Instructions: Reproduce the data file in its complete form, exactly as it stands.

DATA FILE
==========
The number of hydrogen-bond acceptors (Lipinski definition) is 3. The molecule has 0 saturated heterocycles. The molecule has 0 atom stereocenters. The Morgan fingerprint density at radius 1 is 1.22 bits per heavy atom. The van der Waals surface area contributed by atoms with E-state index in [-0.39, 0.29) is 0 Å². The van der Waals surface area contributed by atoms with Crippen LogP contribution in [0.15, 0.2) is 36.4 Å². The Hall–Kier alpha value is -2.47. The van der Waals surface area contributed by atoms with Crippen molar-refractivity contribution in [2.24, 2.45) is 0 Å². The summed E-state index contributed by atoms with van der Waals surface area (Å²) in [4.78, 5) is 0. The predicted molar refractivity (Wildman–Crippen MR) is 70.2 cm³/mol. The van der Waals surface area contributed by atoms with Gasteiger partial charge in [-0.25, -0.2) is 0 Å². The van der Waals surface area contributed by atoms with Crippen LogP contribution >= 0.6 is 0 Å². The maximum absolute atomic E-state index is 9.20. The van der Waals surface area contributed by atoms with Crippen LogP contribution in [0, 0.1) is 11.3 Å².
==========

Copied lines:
The number of hydrogen-bond acceptors (Lipinski definition) is 3. The molecule has 0 saturated heterocycles. The molecule has 0 atom stereocenters. The Morgan fingerprint density at radius 1 is 1.22 bits per heavy atom. The van der Waals surface area contributed by atoms with E-state index in [-0.39, 0.29) is 0 Å². The van der Waals surface area contributed by atoms with Crippen LogP contribution in [0.15, 0.2) is 36.4 Å². The Hall–Kier alpha value is -2.47. The van der Waals surface area contributed by atoms with Crippen molar-refractivity contribution in [2.24, 2.45) is 0 Å². The summed E-state index contributed by atoms with van der Waals surface area (Å²) in [4.78, 5) is 0. The predicted molar refractivity (Wildman–Crippen MR) is 70.2 cm³/mol. The van der Waals surface area contributed by atoms with Gasteiger partial charge in [-0.25, -0.2) is 0 Å². The van der Waals surface area contributed by atoms with Crippen LogP contribution >= 0.6 is 0 Å². The maximum absolute atomic E-state index is 9.20. The van der Waals surface area contributed by atoms with Crippen LogP contribution in [0, 0.1) is 11.3 Å².